In this article, Special Olympics New Zealand share some key considerations for coaches working with young people with an Autism Spectrum Disorder.
Athletes are the heart of Special Olympics and the programmes on offer allow everyone to find success, joy, and friendship. Sports specific programmes play a key role in our local communities and provide opportunities to learn new skills and make new friends whilst increasing fitness and confidence levels.
Over 20% of Special Olympics athletes in New Zealand are diagnosed with an autism spectrum disorder (ASD) and approximately 93,000 people across New Zealand have the same diagnosis (Autism NZ). Characteristics and behaviours linked to ASD span a wide spectrum and lead to a different way of seeing the world and networking with others.
Is coaching an athlete with Autism Spectrum Disorder the same as coaching an athlete in mainstream sport?
Autism Spectrum Disorder (ASD) is a neurodevelopmental condition that affects how people perceive, think, communicate and interact. It shows its across of spectrum, and which can range from athletes who are pedantic about certain things to those who are often referred to as having a milder ASD or ‘high functioning autism’.
Each individual has different characteristics, but generally most individuals with ASD share a difference in the areas of:
- Social communication and interaction
- Restricted and repetitive behaviour patterns
- Sensory processing
These three characteristics can make coaching individuals with ASD a challenge, particularly for coaches with limited understanding or experience with working with individuals with ASD.
Considerations when coaching athletes with autism
Coaches who are new to working with athletes with autism will often search for reasons why something will not work, rather than seeking a way to make it work. This is a regular occurrence across the sector and SONZ suggest coaches focus on the ability of an individual and not the disability.
We also suggest coaches consider the following:
- Understand your current or default coaching methods. Make simple modifications and adaptations to these methods over trying a new coaching style you are not comfortable with
- Take gradual steps and start at a slower pace when introducing new things into your practice
- Athletes with ASD are allowed and expect to be challenged
- Like mainstream athletes, it is ok for athletes with ASD to make mistakes and learn from them (in a positive coaching environment)
- ‘Ability first’ should be the key focus for coaches
- Encourage athletes with ASD to participate in more than one sport and try other types of physical activity
- Coaches must be good, positive role models for athletes with an ASD
- Understand each individual athlete and know how to motivate them if they are not feeling 100%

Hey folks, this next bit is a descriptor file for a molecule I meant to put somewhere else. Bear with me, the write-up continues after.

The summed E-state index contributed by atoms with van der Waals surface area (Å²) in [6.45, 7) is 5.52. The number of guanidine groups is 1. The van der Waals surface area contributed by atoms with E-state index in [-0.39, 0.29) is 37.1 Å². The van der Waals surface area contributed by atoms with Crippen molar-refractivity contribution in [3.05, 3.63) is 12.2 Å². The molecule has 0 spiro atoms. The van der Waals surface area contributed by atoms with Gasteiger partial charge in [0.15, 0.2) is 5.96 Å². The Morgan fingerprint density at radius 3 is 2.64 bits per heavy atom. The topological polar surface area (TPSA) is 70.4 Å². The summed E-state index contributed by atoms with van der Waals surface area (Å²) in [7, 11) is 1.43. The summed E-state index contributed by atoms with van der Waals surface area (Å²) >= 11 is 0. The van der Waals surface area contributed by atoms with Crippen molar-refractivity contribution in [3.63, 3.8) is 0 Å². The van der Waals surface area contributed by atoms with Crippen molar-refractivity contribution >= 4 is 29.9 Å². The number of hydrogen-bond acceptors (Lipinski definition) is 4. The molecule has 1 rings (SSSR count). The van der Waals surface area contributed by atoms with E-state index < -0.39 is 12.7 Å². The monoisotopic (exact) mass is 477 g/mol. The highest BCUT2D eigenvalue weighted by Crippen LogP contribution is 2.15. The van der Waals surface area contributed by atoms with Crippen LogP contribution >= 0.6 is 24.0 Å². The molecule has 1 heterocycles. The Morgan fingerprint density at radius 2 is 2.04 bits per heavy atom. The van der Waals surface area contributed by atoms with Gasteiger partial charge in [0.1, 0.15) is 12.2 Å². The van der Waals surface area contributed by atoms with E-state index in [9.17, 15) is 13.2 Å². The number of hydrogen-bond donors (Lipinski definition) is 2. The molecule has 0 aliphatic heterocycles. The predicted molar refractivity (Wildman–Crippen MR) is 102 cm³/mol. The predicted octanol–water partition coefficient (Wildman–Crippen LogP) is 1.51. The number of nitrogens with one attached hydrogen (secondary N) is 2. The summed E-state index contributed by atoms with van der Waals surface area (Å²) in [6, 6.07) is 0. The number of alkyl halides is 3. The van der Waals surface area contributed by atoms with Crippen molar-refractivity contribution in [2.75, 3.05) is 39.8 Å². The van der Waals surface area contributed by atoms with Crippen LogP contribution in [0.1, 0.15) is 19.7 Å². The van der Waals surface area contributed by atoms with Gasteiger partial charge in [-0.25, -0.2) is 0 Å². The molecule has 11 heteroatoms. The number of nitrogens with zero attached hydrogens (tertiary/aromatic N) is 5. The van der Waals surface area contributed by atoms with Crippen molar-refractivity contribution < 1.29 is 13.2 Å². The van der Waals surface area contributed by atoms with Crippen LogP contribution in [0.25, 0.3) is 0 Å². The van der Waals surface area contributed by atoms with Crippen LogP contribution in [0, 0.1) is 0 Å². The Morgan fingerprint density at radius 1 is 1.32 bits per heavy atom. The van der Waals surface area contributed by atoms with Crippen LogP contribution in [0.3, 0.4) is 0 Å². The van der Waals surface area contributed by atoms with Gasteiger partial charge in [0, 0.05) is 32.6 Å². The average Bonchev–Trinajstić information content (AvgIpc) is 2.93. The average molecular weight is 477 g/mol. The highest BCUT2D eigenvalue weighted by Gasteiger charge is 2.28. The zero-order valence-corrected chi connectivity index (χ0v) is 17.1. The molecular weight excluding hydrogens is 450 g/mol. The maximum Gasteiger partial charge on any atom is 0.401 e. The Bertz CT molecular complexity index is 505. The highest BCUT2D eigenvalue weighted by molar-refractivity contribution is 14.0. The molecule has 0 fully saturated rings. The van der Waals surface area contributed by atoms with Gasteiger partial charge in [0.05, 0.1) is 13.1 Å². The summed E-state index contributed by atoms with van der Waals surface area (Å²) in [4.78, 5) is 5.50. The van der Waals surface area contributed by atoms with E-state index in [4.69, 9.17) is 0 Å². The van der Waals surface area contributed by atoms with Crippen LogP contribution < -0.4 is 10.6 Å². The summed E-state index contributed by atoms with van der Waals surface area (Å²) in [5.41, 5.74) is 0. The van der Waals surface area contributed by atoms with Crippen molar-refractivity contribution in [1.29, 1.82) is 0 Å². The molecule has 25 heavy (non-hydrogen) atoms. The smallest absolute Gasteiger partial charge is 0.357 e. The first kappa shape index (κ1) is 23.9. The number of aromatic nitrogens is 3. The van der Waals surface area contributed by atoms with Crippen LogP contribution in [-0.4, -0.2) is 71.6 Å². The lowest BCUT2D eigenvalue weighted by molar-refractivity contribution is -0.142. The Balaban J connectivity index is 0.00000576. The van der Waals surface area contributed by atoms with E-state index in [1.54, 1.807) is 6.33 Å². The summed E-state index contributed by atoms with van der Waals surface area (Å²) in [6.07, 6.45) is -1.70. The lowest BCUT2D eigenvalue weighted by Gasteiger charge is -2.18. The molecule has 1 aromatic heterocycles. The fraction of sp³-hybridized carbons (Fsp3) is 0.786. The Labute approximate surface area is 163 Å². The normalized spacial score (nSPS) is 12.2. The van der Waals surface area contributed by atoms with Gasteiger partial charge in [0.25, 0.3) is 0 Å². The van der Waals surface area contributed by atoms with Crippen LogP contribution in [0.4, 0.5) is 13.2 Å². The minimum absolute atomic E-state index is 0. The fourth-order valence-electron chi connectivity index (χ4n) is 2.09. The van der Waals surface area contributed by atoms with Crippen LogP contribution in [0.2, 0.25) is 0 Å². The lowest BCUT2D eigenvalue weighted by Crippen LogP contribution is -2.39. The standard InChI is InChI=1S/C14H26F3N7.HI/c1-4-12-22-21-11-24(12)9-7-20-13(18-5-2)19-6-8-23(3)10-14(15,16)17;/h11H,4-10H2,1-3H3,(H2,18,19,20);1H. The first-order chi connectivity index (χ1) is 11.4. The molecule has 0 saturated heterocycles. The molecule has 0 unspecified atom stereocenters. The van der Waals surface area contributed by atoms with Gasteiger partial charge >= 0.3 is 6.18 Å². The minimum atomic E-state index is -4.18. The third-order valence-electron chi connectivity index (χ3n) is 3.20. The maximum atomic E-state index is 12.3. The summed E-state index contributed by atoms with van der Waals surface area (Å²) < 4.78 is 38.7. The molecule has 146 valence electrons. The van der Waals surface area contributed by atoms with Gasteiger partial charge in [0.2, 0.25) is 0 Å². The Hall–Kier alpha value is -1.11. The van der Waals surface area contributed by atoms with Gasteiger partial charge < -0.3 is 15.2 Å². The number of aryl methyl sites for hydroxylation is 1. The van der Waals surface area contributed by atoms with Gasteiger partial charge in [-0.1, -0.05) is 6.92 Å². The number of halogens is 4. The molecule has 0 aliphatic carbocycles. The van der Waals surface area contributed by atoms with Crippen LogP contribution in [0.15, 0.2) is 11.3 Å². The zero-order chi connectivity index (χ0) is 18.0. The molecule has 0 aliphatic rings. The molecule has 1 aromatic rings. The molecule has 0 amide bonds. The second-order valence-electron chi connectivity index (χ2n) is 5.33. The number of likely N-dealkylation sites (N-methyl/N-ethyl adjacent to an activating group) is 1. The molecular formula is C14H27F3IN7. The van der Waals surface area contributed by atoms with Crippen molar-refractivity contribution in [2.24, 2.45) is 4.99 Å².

- Work within a routine if possible and try and stick to the structure
- Use visual cues, demonstrations and even video as much as possible. Majority of athletes with an ASD are visual learners
Special Olympics New Zealand have created an online learning opportunity for those coaches who want to do more to support athletes with an ASD on their sporting journey. This module will benefit:
- Coaches wanting a deeper understanding of what to expect when coaching an athlete with an ASD
- Coaches wanting simple ideas on how to make their coaching environments more inclusive
- Anyone interested in getting involved in the disability sector
What will I learn by completing the online module?
This module offers a basic introduction and focuses on the following topics:
- Defining autism in a way that everyone can understand
- Insights into what you might expect when coaching athletes with autism
- How to adapt your coaching methodology to promote an inclusive coaching environment
Follow the link Coaching athletes with autism (specialolympics.org.nz) to find out more and complete the online module.
About Special Olympics New Zealand
Special Olympics New Zealand (SONZ) is an organisation committed to creating a new world of inclusion and community, where every single person is accepted and welcomed, regardless of ability or disability. We are helping to make the world a better, healthier, and more enjoyable place – one athlete, one volunteer, one family member at a time.
The goal of Special Olympics is to reach out to the 200 million people in the world with an intellectual disability (ID). Currently in NZ, we have over 5000 athletes and there are over 5 million more spread across the globe. Special Olympics plays an important part in the lives of many people with an intellectual disability.